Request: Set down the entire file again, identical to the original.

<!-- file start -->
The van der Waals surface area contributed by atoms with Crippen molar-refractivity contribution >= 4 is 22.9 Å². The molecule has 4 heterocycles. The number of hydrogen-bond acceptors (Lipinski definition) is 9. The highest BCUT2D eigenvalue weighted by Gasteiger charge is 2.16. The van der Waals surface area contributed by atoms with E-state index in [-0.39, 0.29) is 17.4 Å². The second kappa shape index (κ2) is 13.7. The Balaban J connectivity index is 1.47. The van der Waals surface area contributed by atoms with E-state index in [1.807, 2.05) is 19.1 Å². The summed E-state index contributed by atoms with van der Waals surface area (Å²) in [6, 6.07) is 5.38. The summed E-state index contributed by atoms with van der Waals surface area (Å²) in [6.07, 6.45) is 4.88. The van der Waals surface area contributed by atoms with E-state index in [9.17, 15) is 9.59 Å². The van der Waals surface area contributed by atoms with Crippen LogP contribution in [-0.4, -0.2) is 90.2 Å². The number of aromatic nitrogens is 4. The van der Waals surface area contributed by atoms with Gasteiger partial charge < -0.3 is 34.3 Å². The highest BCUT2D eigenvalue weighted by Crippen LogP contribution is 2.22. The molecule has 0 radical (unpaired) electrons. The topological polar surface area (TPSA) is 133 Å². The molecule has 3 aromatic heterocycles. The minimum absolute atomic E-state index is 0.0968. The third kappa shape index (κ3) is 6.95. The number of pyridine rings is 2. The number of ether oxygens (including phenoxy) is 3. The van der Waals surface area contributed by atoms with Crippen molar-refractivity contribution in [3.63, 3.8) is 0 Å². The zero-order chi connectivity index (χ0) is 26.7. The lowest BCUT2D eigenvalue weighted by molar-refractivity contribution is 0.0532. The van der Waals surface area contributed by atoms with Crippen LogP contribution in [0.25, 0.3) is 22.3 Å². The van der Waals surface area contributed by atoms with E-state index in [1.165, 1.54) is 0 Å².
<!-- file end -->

The van der Waals surface area contributed by atoms with Crippen molar-refractivity contribution >= 4 is 22.9 Å². The molecule has 4 heterocycles. The number of hydrogen-bond acceptors (Lipinski definition) is 9. The highest BCUT2D eigenvalue weighted by Gasteiger charge is 2.16. The van der Waals surface area contributed by atoms with E-state index in [-0.39, 0.29) is 17.4 Å². The second kappa shape index (κ2) is 13.7. The Balaban J connectivity index is 1.47. The van der Waals surface area contributed by atoms with E-state index in [1.807, 2.05) is 19.1 Å². The summed E-state index contributed by atoms with van der Waals surface area (Å²) in [6, 6.07) is 5.38. The summed E-state index contributed by atoms with van der Waals surface area (Å²) in [6.07, 6.45) is 4.88. The van der Waals surface area contributed by atoms with E-state index in [9.17, 15) is 9.59 Å². The van der Waals surface area contributed by atoms with Crippen LogP contribution in [-0.4, -0.2) is 90.2 Å². The number of aromatic nitrogens is 4. The van der Waals surface area contributed by atoms with Gasteiger partial charge < -0.3 is 34.3 Å². The highest BCUT2D eigenvalue weighted by Crippen LogP contribution is 2.22. The molecule has 0 radical (unpaired) electrons. The topological polar surface area (TPSA) is 133 Å². The molecule has 3 aromatic heterocycles. The minimum absolute atomic E-state index is 0.0968. The third kappa shape index (κ3) is 6.95. The number of pyridine rings is 2. The number of ether oxygens (including phenoxy) is 3. The van der Waals surface area contributed by atoms with Crippen molar-refractivity contribution in [3.63, 3.8) is 0 Å². The zero-order chi connectivity index (χ0) is 26.7. The lowest BCUT2D eigenvalue weighted by molar-refractivity contribution is 0.0532. The van der Waals surface area contributed by atoms with Crippen LogP contribution in [0.25, 0.3) is 22.3 Å². The van der Waals surface area contributed by atoms with E-state index in [1.165, 1.54) is 0 Å².